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Sarcoidosis of the skin occurs in 20 to 35% of all sarcoidosis patients. Sometimes a skin condition may be the only complaint. There are several types of skin disorders that can occur with sarcoidosis including erythema nodosum, lupus pernio and brownish-red lumps and bumps (lesions).

The information on this page has been compiled with the help of sarcoidosis specialist Dr S. Walsh, Consultant Dermatologist, Kings College Hospital, London.

Erythema Nodosum

Erythema Nodosum is the most common sarcoidosis related skin condition. It often occurs in the acute form of the disease.


  • sudden red, painful lumps, usually on lower legs or arms
  • often accompanied by fever, fatigue and joint pain


  • often improves spontaneously after 3 to 6 weeks, simple painkillers such as paracetamol and ibuprofen can help with the symptoms
  • purple-blue colouring may remain visible for a few weeks
  • within 6 months 80% cases heal completely without scarring

The majority of patients with erythema nodosum have conditions other than sarcoidosis (e.g. bacteria or fungal infections). In addition, certain medications can cause it. This skin condition does not always automatically indicate sarcoidosis.

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Sarcoidosis and the Skin:

Lupus Pernio

Lupus Pernio can also occur in sarcoidosis.


  • blue/red flat discoloration, or swelling, usually across the bridge of the nose and cheeks
  • painful skin
  • superficial lesions
  • occurs on the face, ears, fingers or toes


Lupus pernio is a chronic condition; it rarely disappears spontaneously and can cause permanent damage to the skin where it occurs. Proper and timely medication for this skin condition is very important. 

Referral to a dermatologist (specialist skin doctor) is required for patients with Lupus Pernio.

Other Skin Lesions

The skin may produce thick bumps (nodules) and smaller bumps of a few millimeters in diameter (papules). In some cases, these bulges sit so close together that they form a sort of plate, also called plaque. These lesions most commonly occur on the extremities, face, scalp, back, and buttocks. They are usually reddish-brown in colour and are not usually symptomatic. These lesions most commonly occur on the extremities: face, scalp, back, and buttocks.


  • lumps in the skin
  • colour varies from red/blue to yellow/red
  • plaques feel hard and sometimes form a ring on the skin

Techniques to Understand your Condition

Patients with sarcoidosis of the skin should be evaluated for involvement of other organs, such as the lungs and the liver.

The progression of skin sarcoidosis varies, usually keeping pace with the diseases activity in the lung.

In most cases, a review of the skin by a dermatologist (specialist skin doctor) is sufficient.

Sometimes it is necessary to take a biopsy of the skin. Your doctor will take a test piece of skin to be examined under a microscope.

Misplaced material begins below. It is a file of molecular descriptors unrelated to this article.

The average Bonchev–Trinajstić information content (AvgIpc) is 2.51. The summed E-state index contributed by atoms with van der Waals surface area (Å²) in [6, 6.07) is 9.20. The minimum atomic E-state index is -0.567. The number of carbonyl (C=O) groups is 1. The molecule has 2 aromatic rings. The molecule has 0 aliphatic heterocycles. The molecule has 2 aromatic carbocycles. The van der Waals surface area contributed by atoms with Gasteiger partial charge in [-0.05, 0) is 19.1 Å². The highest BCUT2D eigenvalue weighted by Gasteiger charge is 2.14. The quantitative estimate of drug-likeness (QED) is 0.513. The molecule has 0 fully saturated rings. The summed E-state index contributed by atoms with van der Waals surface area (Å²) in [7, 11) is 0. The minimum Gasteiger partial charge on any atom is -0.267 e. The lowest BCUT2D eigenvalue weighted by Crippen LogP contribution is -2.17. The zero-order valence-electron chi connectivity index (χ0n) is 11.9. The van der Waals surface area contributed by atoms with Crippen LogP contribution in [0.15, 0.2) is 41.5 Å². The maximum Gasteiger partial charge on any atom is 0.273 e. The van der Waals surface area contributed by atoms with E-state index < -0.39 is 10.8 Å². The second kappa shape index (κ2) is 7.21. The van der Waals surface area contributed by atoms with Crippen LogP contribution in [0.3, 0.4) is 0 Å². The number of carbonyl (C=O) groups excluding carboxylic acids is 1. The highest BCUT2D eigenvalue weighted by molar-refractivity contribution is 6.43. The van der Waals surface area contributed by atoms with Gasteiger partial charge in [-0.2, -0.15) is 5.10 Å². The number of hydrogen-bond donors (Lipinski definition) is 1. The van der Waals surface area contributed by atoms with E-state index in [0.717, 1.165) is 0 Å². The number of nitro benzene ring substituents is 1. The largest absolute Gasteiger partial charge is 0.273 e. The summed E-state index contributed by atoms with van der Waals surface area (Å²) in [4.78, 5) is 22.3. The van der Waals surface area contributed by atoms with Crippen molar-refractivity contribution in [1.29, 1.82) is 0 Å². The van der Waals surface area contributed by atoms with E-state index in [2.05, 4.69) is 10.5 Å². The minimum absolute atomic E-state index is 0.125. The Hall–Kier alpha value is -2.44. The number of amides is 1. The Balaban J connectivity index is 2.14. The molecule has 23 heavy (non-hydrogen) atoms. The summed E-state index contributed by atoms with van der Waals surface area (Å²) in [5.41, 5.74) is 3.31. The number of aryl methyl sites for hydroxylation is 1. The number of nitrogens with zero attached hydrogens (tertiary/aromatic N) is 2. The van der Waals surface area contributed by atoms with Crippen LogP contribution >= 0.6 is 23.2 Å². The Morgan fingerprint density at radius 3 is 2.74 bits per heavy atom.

Inspect your Skin!

Sarcoidosis can cause changes to the skin. Pay particular and regular attention to:

  • tattoos;
  • old scars;
  • white or even dark-colored spots on the skin (hypo- and hyperpigmentation).

If you notice any changes in your skin, it is wise to have these checked by your doctor.


Skin disorders during sarcoidosis are often spontaneous and pose no threat to general health. Therefore, full recovery is seen in many cases. However sometimes the skin is so damaged, painful or disfiguring that the patient may feel very physically or socially uncomfortable. Skin lesions take time to recover. In these cases, the dermatologist may prescribe the following medications:

Ointments or creams contain corticosteroids which suppress the inflammation of the skin. However, corticosteroids can make the skin thin and fragile in the long term.

Corticosteroid tablets (e.g. prednisolone) may be prescribed for severely disfiguring disorders and conditions that do not heal spontaneously. The treatment with these drugs usually takes a number of months. Prescriptions will only be given in the most serious of cases due to adverse side effects of corticosteroids.

Hydroxychloroquine/Mepacrine These medicines were originally used in the treatment of malaria. Dermatologists may prescribe these drugs to treat various forms of skin sarcoidosis.

Immunosuppressant drugs inhibit cell division and are only prescribed if corticosteroids do not provide sufficient recovery. Methotrexate is an example of such a medication. Although your GP may be able to provide ongoing prescriptions, these medications should be supervised by a consultant dermatologist.

Sarcoidosis and Tattoos

There is a reported risk that sarcoidosis can be triggered, or existing symptoms worsened, by tattoos. A flare up is indicated by nodules appearing on the tattoo. Some patients have actually been diagnosed with sarcoidosis due to their tattoos suddenly producing raised scars. Some colours are more likely to cause problems than others.

The interaction between sarcoidosis symptoms and tattoos may be caused by either the tattoo procedure breaking the skin or the tattoo ink itself. Not all patients are affected – some may not experience any symptoms, particularly if they do not have skin sarcoidosis. 

SarcoidosisUK therefore recommends that patients with sarcoidosis do not get tattoos, particularly those patients with existing skin sarcoidosis. If you are concerned about existing tattoos or would like to discuss your options, contact the SarcoidosisUK Nurse Helpline or your GP.

Read moreTattoo Sarcoidosis (Lyons, A., Brayman, G. & Tahhan, S. J GEN INTERN MED (2018) 33: 128.)

Page last updated: July 2019. Next review: July 2021.

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